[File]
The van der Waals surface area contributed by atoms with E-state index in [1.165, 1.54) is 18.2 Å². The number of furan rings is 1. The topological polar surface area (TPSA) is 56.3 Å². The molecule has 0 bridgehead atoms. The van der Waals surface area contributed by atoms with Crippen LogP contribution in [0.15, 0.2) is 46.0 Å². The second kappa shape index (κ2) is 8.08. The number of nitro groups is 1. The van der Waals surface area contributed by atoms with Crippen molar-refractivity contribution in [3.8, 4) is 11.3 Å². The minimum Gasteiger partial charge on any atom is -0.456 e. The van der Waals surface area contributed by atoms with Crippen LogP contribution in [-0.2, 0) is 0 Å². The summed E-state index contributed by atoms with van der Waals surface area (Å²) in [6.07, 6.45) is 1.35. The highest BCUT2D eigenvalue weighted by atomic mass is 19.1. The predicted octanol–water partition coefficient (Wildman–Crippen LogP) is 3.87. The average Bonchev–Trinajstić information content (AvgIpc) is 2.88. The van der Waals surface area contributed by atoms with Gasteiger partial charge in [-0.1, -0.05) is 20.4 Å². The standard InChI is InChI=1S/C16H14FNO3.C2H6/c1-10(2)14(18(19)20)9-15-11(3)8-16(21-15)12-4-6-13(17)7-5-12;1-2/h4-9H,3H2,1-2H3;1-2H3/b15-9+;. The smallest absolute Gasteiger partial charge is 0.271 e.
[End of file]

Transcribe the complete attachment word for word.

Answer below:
The van der Waals surface area contributed by atoms with E-state index in [1.165, 1.54) is 18.2 Å². The number of furan rings is 1. The topological polar surface area (TPSA) is 56.3 Å². The molecule has 0 bridgehead atoms. The van der Waals surface area contributed by atoms with Crippen LogP contribution in [0.15, 0.2) is 46.0 Å². The second kappa shape index (κ2) is 8.08. The number of nitro groups is 1. The van der Waals surface area contributed by atoms with Crippen molar-refractivity contribution in [3.8, 4) is 11.3 Å². The minimum Gasteiger partial charge on any atom is -0.456 e. The van der Waals surface area contributed by atoms with Crippen LogP contribution in [-0.2, 0) is 0 Å². The summed E-state index contributed by atoms with van der Waals surface area (Å²) in [6.07, 6.45) is 1.35. The highest BCUT2D eigenvalue weighted by atomic mass is 19.1. The predicted octanol–water partition coefficient (Wildman–Crippen LogP) is 3.87. The average Bonchev–Trinajstić information content (AvgIpc) is 2.88. The van der Waals surface area contributed by atoms with Gasteiger partial charge in [-0.1, -0.05) is 20.4 Å². The standard InChI is InChI=1S/C16H14FNO3.C2H6/c1-10(2)14(18(19)20)9-15-11(3)8-16(21-15)12-4-6-13(17)7-5-12;1-2/h4-9H,3H2,1-2H3;1-2H3/b15-9+;. The smallest absolute Gasteiger partial charge is 0.271 e.